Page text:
The campaignallowed consumers to create their own free label by adding their nameon a jar of Nutella. ‘The first year of theNutella personalisation campaign ‘Your Nutella Your Way’ was a huge success,making it Ferrero UK & Ireland’s biggest ever promotion.’ (Ferrero, 2016). In week 2 ofthe module, I learned about different forms of creativity in addition to customervalue proposition.Both of these companies have used combinational creativity to offercustomers a value proposition. Combinational creativity is shown when there arenew combinations of unfamiliar ideas. Coca-Cola combined their soft drinks withthe idea of personalised printing and; Ferrero combined the personalisedprinting idea with their hazelnut cocoa spread ‘Nutella’. Other examples of value propositions presented to customers are:Brand/Status (e.
g. Rolex); Price (e.g. value pricing); Cost reduction (e.g.
when companies use technology to replace employees); Accessibility (takingproducts to people previously excluded) and; Convenience/Usability (e.g. Appleand iTunes). When lookingat business growth one of the key questions is how we can tell whether abusiness is growing. Key performance indicators show a business how effectivelyit is meeting its targets.
A business isn’t likely to be successful if itscosts are higher than its revenue. ‘Gross profit margin as a percentage of sales is an expression oftotal profits as they compare to revenue. The benefit of tracking this KPI overtime is that you can easily quantify how much money you’re keeping against theamount paid out to suppliers.’ (Maguire, 2017). Although for the bootstrappingchallenge we didn’t have any costs, we made our money by taking a commission onsome of the products we sold.
For some of the products we received from friends,we were able to take 100% of the revenue from the sale. ‘Inventory turnover measures the number oftimes inventory is sold or used in a given period of time, and isvaluable because it reveals a business’ ability to move goods.’ (Maguire, 2017). Anotherimportant key performance indicator for a business is relative market sharewhich managers can track over time and see how much of a givenmarket is controlled by their business as a percentage. (Maguire, 2017).
As the business grows, managers will hope thatthe relative market share also increases. Greiner’s (1972) growth model gives insight into how smallbusinesses grow in five logical phases. However, we have to question whetherall businesses grow in the same way and if they all follow the same sequentialstages. Phase 1 of this model illustrates how a business start-up focuses oncreating a product and a market.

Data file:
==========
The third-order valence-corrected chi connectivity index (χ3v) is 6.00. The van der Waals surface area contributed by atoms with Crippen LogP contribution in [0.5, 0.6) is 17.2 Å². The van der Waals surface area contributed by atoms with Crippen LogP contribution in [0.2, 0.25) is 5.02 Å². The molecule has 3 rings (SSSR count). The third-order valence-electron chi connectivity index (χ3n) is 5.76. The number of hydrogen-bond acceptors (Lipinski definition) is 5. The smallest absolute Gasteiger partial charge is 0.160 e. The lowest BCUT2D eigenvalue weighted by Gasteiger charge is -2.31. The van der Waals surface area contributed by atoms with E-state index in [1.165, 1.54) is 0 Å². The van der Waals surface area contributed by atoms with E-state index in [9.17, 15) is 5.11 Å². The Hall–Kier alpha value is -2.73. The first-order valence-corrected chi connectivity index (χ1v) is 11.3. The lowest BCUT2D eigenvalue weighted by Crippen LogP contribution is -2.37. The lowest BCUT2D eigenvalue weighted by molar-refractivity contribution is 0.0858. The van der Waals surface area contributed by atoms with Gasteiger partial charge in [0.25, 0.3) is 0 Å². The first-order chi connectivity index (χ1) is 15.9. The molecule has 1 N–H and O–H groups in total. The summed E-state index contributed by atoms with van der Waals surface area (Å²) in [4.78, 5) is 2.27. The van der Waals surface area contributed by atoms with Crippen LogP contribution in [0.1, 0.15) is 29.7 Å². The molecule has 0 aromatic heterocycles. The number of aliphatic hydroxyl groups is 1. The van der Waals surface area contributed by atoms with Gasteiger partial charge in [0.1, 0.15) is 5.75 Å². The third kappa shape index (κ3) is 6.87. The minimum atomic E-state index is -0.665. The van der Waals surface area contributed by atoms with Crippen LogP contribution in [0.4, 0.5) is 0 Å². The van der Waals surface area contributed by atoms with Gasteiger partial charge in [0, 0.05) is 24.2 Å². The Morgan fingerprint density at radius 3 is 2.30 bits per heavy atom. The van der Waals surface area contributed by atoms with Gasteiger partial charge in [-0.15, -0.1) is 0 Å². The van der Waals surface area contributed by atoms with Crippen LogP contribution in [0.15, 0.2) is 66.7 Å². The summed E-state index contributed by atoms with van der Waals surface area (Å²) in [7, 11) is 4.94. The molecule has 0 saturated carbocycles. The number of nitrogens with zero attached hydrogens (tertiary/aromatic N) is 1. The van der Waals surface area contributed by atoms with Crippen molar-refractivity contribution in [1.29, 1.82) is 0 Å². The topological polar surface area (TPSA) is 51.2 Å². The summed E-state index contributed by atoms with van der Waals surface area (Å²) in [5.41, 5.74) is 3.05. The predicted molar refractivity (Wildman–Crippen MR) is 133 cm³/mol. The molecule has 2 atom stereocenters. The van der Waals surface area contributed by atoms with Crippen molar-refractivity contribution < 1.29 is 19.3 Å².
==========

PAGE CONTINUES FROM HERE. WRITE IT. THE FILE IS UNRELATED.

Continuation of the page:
The next phase looks at growth throughdirection. The firms that last the first phase by appointing a proficientmanager can ’embark on a period of sustained growth under able and directiveleadership.’ ‘The delegation stage proves useful for gaining expansion throughheightened motivation at lower levels.’ (Greiner, 1972). The fourth phase ischaracterized by the use of formal systems for attaining better coordination.The final phase looks at growth through collaboration. (Greiner, 1972).For thebootstrapping challenge we were selling second-hand items to students atLancaster University on campus.
As a group we felt that promoting the items wewere selling online through social media, was the best idea as it would be freeand we could reach our target market easier than through other methods ofadvertising. We also printed and handed out flyers to further increaseawareness. For us, convenience was the key value proposition that was offeredas we were targeting students on campus. The positives of our idea for the bootstrapping challenge were that weknew we wouldn’t be spending any money and as a result, the money we receivedwould be counted as profits and it wasn’t possible for us to make a loss. I thinkoverall, the bootstrapping challenge went well, however, I think that the ideawasn’t very creative and if I had to do it again I would look to go for an ideathat was more focused on customer value proposition. In particular,customisation as we have seen how offering a product that is more personal toan individual allows you to connect with customers. In terms ofhow I understand entrepreneurship, this has helped me to recognise theimportance of connecting with customers.
The key goal is to convince customersto come to you and not your competitors. Customers will choose to come to youbased on the value proposition (which makes you a more attractive option thanyour competitors) you are offering them. Giving customers the chance toindividualise/personalise products can be one very important value propositionas it makes the product offered more personal for the individual.